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Tag: Mike Licona

Defining Biblical Inerrancy

Defining Biblical Inerrancy

One of the problems I have with the word “inerrancy” is that it is understood in very different ways. If I were to ask most people in my home church what biblical inerrancy means, they would probably conflate it with certain literalistic renderings.

I disagree with the doctrine of biblical inerrancy, even as laid out in the Chicago statement, for example, but it is important in debating for, about, or against this doctrine to define how one is using the term.

Jacob Allee writes a post in the context of the controversy over Mike Licona. Norman Geisler, amongst others, has accused Licona of denying biblical inerrancy for suggesting that the raising of the saints in Matthew might be apocalyptic language and not literally true. (I write about this and provide some links here.)

I appreciate his simplified definition, which I do think is good, and much closer to what you would expect a biblical scholar to mean when referring to the doctrine of biblical inerrancy. He also distinguishes interpretation from the actual text, which is a valuable point.

None of this changes my mind, but I think it all clarifies the debate.

The Trials of Mike Licona

The Trials of Mike Licona

I actually didn’t know who Mike Licona was until a few weeks ago, but I’ve discovered that he is a Christian writer who is a strong supporter of the historicity of the resurrection and generally defends the historicity of the Bible.

Unfortunately for him, he recently suggested the possibility—just the possibility, mind you—that Matthew 27:51-53 (the raising of the dead saints) is apocalyptic language rather than intending to portray a historical event. I’m very pleased to see that Michael Patton has been defending Licona and calling for a great deal more generosity concerning this disagreement.

And this brings up an issue that I have with many arguments regarding biblical interpretation. Too many people are very quick to argue that their opponents are denying scripture, when they are simply interpreting it differently. There are interpretations that are so lacking in legitimacy that one may suspect that even the person who concocted them doesn’t believe them. But many arguments are between people who both have a great deal of respect for scripture, but who disagree on what scripture actually intends to communicate.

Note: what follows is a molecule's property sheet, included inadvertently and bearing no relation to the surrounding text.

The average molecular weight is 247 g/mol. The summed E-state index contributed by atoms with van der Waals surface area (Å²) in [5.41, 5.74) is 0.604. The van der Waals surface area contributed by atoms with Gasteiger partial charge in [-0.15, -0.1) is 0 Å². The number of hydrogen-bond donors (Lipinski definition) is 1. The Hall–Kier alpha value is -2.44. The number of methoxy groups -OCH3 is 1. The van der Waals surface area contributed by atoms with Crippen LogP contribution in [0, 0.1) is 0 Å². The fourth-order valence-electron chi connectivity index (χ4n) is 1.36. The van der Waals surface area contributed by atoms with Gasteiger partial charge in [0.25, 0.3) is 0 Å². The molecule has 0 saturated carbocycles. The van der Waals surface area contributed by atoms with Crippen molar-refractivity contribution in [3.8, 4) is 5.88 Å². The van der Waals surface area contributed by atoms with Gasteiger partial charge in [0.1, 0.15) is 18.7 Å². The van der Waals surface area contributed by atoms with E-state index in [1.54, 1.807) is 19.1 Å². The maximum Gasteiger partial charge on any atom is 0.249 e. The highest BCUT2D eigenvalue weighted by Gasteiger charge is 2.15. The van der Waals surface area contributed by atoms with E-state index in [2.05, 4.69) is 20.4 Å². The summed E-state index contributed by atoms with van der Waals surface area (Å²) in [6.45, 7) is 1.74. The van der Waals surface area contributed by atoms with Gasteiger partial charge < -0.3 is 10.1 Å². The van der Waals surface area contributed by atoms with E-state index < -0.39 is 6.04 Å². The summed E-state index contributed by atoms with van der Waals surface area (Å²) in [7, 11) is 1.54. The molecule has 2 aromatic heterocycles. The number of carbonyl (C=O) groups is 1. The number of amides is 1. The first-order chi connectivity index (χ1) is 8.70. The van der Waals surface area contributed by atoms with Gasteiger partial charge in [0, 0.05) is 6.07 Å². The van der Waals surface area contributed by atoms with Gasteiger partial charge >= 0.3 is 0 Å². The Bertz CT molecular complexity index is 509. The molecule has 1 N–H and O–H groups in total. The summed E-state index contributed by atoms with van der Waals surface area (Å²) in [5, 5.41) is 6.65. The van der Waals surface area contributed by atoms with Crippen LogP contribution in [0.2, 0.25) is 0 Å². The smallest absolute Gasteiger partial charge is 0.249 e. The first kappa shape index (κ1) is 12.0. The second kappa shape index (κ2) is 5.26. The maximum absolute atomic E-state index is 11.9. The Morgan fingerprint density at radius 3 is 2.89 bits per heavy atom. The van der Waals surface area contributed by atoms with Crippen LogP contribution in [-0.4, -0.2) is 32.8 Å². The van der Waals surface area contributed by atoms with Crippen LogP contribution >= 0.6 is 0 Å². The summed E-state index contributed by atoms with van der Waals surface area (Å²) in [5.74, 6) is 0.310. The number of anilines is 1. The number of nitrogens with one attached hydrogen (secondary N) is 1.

This passage is an excellent example. I can certainly how one can legitimately disagree about what Matthew is trying to convey here, starting with the veil in the temple being torn in two. Is that literal or figurative language? (I’m speaking here of Matthew’s intent in writing it, not whether one believes he is historically accurate.) Did Matthew mean that this literally happened, or was it something that happened in the spiritual realm?

It is doubtless an incredibly important spiritual point that is being made, whether the language is intended historically or not. It’s a point that can be made in either case.

I don’t think that the argument that either party (or parties) in this dispute doesn’t care about scripture. All involved are committed to the inerrancy of scripture, and understand it in a similar way, as requiring historical accuracy. There is apocalyptic language in the Bible. It’s not impossible that this language is. Indeed there are some indications that it is.

Similarly, debates about creation hinge on just how one reads the texts. If one reads the text as historical narrative, one has one set of options (accepting it as accurate, or assuming it’s pretty much useless). On the other hand, there are many elements of the creation stories (pretty much all of them) that would suggest something other than historical narrative. Yet many will accuse anyone who doesn’t take these texts as historical narrative of not believing what the Bible has to say.

My point here is simply this: You can’t tell whether someone is ignoring the meaning of scripture until you have determined its meaning. Differing regarding interpretation, as long as the interpretation is an honest attempt to understand the text, does not constitute rejection of scripture.